Vietnam Human Rights Defenders Weekly January 18-24, 2016: Vietnam’s Communist Government Disperses Commemoration Given for Hoang Sa Fallen Martyrs Killed by China
Defenders’ Weekly | Jan 24, 2016
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On the morning of January 19, dozens of Vietnamese activists gathered in a monument in the center of Ho Chi Minh City to pay attribution for 74 Vietnamese soldiers who were killed by Chinese invaders in Hoang Sa (Paracels) 42 years ago. Local authorities deployed a large number of police officers and militia to the place, and ordered workers to spray water in the place where activists gathered, forcing them to leave the area.
Two days earlier, authorities in the southern city of Vung Tau also stopped a group of 20 activists when they were on their way to mark the invasion of the Chinese naval forces. Police officers illegally took activists’ flowers and destroyed them.
On January 16, U.S. Senator Janet Nguyen from California issued a press release calling on President Barack Obama to pressure Vietnam for releasing human rights activist Bui Thi Minh Hang,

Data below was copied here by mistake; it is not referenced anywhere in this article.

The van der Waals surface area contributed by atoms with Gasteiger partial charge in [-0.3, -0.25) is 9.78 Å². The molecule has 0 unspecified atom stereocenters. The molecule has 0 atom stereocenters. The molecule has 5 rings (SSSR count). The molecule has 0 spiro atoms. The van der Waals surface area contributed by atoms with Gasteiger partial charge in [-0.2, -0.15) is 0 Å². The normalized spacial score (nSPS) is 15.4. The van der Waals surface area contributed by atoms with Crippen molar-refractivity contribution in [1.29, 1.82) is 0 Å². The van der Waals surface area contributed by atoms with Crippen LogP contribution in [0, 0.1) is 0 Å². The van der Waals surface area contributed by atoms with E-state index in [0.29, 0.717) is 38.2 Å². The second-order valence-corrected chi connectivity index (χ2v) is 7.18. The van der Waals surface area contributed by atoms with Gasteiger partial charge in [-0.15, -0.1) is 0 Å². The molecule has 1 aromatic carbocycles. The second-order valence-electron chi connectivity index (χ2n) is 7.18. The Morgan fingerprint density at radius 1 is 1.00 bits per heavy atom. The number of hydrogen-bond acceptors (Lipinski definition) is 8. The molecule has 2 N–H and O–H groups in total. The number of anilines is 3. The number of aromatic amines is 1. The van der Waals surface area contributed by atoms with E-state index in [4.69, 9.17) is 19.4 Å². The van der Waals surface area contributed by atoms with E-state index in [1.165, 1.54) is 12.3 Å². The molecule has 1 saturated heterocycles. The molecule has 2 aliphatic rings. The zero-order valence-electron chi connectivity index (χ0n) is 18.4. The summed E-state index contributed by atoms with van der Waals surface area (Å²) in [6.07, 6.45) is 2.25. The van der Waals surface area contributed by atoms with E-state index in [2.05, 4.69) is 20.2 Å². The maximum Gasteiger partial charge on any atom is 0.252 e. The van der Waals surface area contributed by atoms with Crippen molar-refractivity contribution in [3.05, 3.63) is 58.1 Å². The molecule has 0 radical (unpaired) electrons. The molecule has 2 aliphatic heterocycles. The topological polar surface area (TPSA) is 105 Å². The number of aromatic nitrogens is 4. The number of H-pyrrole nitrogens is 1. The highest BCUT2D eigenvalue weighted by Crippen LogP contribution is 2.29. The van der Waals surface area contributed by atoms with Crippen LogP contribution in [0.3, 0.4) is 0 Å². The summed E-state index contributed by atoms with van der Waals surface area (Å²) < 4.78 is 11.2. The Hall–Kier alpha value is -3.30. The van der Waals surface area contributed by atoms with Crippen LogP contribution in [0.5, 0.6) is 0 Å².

Many civil society organizations from Myanmar and Vietnam signed a joint petition to demand Vietnam’s government to immediately release human rights activist Nguyen Van Dai and his assistant Le Thu Ha.
And other important news
Religious Freedom Attacked again, Catholics and Buddhists Being Main Targets
Asia News: Vietnamese authorities started the new year with new violent attacks against freedom of religion and worship, and those exercise this right, this according to the Liên Tôn (Interfaith) Association, which brings together Catholic, Protestant, Caodaist, Hoa Hao Buddhists and Unified Church leaders.
Active for years in defending freedom of worship, the group on 9 January posted its latest report online. In it, it slams Vietnam’s regime for its repressive attitude towards religions.
Signed by 23 religious leaders, including Protestant and Catholic clergymen, the statement was reposted by Églises d’Asie (EdA). In it, the authors highlight several attacks that have already occurred this year, and call on the authorities to respect religious freedom.